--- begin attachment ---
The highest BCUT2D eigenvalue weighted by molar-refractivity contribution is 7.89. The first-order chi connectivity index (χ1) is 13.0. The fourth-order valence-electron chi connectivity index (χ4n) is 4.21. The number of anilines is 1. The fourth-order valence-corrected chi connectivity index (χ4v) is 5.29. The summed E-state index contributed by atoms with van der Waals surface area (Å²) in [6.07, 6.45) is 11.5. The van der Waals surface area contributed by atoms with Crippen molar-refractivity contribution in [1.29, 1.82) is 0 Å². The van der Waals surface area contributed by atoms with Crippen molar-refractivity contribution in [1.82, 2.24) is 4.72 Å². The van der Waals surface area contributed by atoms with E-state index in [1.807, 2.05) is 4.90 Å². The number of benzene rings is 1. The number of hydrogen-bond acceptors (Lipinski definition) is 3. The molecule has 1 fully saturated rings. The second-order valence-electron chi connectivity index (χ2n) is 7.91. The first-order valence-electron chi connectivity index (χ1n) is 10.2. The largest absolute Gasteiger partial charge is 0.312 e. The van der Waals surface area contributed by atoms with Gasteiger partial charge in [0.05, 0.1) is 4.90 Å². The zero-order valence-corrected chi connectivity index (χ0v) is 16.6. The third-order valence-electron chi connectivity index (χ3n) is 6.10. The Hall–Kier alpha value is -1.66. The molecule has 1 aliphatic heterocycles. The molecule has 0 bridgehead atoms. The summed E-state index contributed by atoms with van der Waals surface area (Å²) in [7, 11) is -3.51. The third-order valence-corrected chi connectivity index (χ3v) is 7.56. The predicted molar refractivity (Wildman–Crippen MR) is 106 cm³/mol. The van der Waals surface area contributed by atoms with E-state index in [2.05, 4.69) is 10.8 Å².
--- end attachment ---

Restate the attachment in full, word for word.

The highest BCUT2D eigenvalue weighted by molar-refractivity contribution is 7.89. The first-order chi connectivity index (χ1) is 13.0. The fourth-order valence-electron chi connectivity index (χ4n) is 4.21. The number of anilines is 1. The fourth-order valence-corrected chi connectivity index (χ4v) is 5.29. The summed E-state index contributed by atoms with van der Waals surface area (Å²) in [6.07, 6.45) is 11.5. The van der Waals surface area contributed by atoms with Crippen molar-refractivity contribution in [1.29, 1.82) is 0 Å². The van der Waals surface area contributed by atoms with Crippen molar-refractivity contribution in [1.82, 2.24) is 4.72 Å². The van der Waals surface area contributed by atoms with E-state index in [1.807, 2.05) is 4.90 Å². The number of benzene rings is 1. The number of hydrogen-bond acceptors (Lipinski definition) is 3. The molecule has 1 fully saturated rings. The second-order valence-electron chi connectivity index (χ2n) is 7.91. The first-order valence-electron chi connectivity index (χ1n) is 10.2. The largest absolute Gasteiger partial charge is 0.312 e. The van der Waals surface area contributed by atoms with Gasteiger partial charge in [0.05, 0.1) is 4.90 Å². The zero-order valence-corrected chi connectivity index (χ0v) is 16.6. The third-order valence-electron chi connectivity index (χ3n) is 6.10. The Hall–Kier alpha value is -1.66. The molecule has 1 aliphatic heterocycles. The molecule has 0 bridgehead atoms. The summed E-state index contributed by atoms with van der Waals surface area (Å²) in [7, 11) is -3.51. The third-order valence-corrected chi connectivity index (χ3v) is 7.56. The predicted molar refractivity (Wildman–Crippen MR) is 106 cm³/mol. The van der Waals surface area contributed by atoms with E-state index in [2.05, 4.69) is 10.8 Å².